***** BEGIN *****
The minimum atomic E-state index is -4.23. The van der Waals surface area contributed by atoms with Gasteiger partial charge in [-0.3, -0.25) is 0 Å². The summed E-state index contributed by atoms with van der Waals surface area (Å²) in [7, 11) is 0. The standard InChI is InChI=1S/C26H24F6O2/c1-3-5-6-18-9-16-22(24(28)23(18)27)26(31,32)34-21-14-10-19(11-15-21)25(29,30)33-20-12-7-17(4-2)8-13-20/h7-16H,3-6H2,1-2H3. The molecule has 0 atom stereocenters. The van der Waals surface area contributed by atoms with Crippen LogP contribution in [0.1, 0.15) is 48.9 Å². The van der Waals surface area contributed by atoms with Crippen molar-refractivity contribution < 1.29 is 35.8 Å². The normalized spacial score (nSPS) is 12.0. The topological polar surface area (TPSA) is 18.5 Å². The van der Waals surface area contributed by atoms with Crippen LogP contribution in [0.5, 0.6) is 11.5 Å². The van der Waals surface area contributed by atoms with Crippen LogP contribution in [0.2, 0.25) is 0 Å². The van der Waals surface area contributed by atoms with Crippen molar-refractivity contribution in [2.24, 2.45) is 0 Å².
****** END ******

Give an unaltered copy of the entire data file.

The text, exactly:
The minimum atomic E-state index is -4.23. The van der Waals surface area contributed by atoms with Gasteiger partial charge in [-0.3, -0.25) is 0 Å². The summed E-state index contributed by atoms with van der Waals surface area (Å²) in [7, 11) is 0. The standard InChI is InChI=1S/C26H24F6O2/c1-3-5-6-18-9-16-22(24(28)23(18)27)26(31,32)34-21-14-10-19(11-15-21)25(29,30)33-20-12-7-17(4-2)8-13-20/h7-16H,3-6H2,1-2H3. The molecule has 0 atom stereocenters. The van der Waals surface area contributed by atoms with Crippen LogP contribution in [0.1, 0.15) is 48.9 Å². The van der Waals surface area contributed by atoms with Crippen molar-refractivity contribution < 1.29 is 35.8 Å². The normalized spacial score (nSPS) is 12.0. The topological polar surface area (TPSA) is 18.5 Å². The van der Waals surface area contributed by atoms with Crippen LogP contribution in [0.5, 0.6) is 11.5 Å². The van der Waals surface area contributed by atoms with Crippen LogP contribution in [0.2, 0.25) is 0 Å². The van der Waals surface area contributed by atoms with Crippen molar-refractivity contribution in [2.24, 2.45) is 0 Å².